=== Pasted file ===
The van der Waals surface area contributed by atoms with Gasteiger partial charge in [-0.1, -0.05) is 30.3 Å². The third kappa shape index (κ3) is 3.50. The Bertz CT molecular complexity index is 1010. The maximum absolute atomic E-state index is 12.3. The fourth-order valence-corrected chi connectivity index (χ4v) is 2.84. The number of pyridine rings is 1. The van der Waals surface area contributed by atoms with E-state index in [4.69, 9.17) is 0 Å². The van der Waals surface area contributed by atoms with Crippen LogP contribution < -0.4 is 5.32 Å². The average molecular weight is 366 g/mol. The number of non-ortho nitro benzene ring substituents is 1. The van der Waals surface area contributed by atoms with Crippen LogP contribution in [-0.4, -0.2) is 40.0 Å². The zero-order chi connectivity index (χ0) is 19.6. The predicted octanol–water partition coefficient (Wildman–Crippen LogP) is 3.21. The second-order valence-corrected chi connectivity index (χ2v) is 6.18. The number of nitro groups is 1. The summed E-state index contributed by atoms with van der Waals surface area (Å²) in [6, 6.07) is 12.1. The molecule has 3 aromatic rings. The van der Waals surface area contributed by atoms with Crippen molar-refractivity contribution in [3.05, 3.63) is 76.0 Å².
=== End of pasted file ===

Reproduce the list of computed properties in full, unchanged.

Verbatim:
The van der Waals surface area contributed by atoms with Gasteiger partial charge in [-0.1, -0.05) is 30.3 Å². The third kappa shape index (κ3) is 3.50. The Bertz CT molecular complexity index is 1010. The maximum absolute atomic E-state index is 12.3. The fourth-order valence-corrected chi connectivity index (χ4v) is 2.84. The number of pyridine rings is 1. The van der Waals surface area contributed by atoms with E-state index in [4.69, 9.17) is 0 Å². The van der Waals surface area contributed by atoms with Crippen LogP contribution < -0.4 is 5.32 Å². The average molecular weight is 366 g/mol. The number of non-ortho nitro benzene ring substituents is 1. The van der Waals surface area contributed by atoms with Crippen LogP contribution in [-0.4, -0.2) is 40.0 Å². The zero-order chi connectivity index (χ0) is 19.6. The predicted octanol–water partition coefficient (Wildman–Crippen LogP) is 3.21. The second-order valence-corrected chi connectivity index (χ2v) is 6.18. The number of nitro groups is 1. The summed E-state index contributed by atoms with van der Waals surface area (Å²) in [6, 6.07) is 12.1. The molecule has 3 aromatic rings. The van der Waals surface area contributed by atoms with Crippen molar-refractivity contribution in [3.05, 3.63) is 76.0 Å².